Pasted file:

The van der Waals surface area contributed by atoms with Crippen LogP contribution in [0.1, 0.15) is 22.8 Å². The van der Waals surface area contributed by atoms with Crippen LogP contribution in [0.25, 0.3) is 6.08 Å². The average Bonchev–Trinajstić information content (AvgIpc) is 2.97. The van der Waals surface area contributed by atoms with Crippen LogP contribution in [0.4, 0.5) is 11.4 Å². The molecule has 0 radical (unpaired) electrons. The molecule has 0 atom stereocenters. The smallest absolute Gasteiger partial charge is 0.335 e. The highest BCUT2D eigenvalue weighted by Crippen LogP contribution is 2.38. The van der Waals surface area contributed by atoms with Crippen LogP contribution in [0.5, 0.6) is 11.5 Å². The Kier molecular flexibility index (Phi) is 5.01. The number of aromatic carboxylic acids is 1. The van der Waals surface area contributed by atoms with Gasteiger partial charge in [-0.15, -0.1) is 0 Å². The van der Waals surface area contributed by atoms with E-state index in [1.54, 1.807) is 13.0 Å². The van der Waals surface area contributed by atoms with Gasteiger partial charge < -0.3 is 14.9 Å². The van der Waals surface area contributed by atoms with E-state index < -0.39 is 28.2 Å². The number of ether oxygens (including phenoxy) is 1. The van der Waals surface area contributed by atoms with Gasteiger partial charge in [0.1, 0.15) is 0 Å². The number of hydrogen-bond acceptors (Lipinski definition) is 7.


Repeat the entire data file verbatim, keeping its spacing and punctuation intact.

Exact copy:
The van der Waals surface area contributed by atoms with Crippen LogP contribution in [0.1, 0.15) is 22.8 Å². The van der Waals surface area contributed by atoms with Crippen LogP contribution in [0.25, 0.3) is 6.08 Å². The average Bonchev–Trinajstić information content (AvgIpc) is 2.97. The van der Waals surface area contributed by atoms with Crippen LogP contribution in [0.4, 0.5) is 11.4 Å². The molecule has 0 radical (unpaired) electrons. The molecule has 0 atom stereocenters. The smallest absolute Gasteiger partial charge is 0.335 e. The highest BCUT2D eigenvalue weighted by Crippen LogP contribution is 2.38. The van der Waals surface area contributed by atoms with Crippen LogP contribution in [0.5, 0.6) is 11.5 Å². The Kier molecular flexibility index (Phi) is 5.01. The number of aromatic carboxylic acids is 1. The van der Waals surface area contributed by atoms with Gasteiger partial charge in [-0.15, -0.1) is 0 Å². The van der Waals surface area contributed by atoms with E-state index in [1.54, 1.807) is 13.0 Å². The van der Waals surface area contributed by atoms with Gasteiger partial charge < -0.3 is 14.9 Å². The van der Waals surface area contributed by atoms with E-state index < -0.39 is 28.2 Å². The number of ether oxygens (including phenoxy) is 1. The van der Waals surface area contributed by atoms with Gasteiger partial charge in [0.1, 0.15) is 0 Å². The number of hydrogen-bond acceptors (Lipinski definition) is 7.